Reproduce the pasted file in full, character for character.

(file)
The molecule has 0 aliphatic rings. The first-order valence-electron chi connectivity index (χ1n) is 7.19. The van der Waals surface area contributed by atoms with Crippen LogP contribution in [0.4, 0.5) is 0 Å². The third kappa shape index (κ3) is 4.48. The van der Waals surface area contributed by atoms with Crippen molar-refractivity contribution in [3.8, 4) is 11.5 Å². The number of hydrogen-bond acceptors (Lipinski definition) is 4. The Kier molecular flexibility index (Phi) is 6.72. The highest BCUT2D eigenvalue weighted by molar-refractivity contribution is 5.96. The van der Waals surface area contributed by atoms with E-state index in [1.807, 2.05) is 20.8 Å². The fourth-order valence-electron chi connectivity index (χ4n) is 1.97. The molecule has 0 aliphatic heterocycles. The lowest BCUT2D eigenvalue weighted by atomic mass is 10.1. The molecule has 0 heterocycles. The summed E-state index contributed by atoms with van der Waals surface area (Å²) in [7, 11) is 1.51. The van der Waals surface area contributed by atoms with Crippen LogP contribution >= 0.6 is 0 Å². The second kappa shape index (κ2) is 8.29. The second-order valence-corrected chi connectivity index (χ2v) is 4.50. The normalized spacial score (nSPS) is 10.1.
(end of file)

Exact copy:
The molecule has 0 aliphatic rings. The first-order valence-electron chi connectivity index (χ1n) is 7.19. The van der Waals surface area contributed by atoms with Crippen LogP contribution in [0.4, 0.5) is 0 Å². The third kappa shape index (κ3) is 4.48. The van der Waals surface area contributed by atoms with Crippen molar-refractivity contribution in [3.8, 4) is 11.5 Å². The number of hydrogen-bond acceptors (Lipinski definition) is 4. The Kier molecular flexibility index (Phi) is 6.72. The highest BCUT2D eigenvalue weighted by molar-refractivity contribution is 5.96. The van der Waals surface area contributed by atoms with E-state index in [1.807, 2.05) is 20.8 Å². The fourth-order valence-electron chi connectivity index (χ4n) is 1.97. The molecule has 0 aliphatic heterocycles. The lowest BCUT2D eigenvalue weighted by atomic mass is 10.1. The molecule has 0 heterocycles. The summed E-state index contributed by atoms with van der Waals surface area (Å²) in [7, 11) is 1.51. The van der Waals surface area contributed by atoms with Crippen LogP contribution >= 0.6 is 0 Å². The second kappa shape index (κ2) is 8.29. The second-order valence-corrected chi connectivity index (χ2v) is 4.50. The normalized spacial score (nSPS) is 10.1.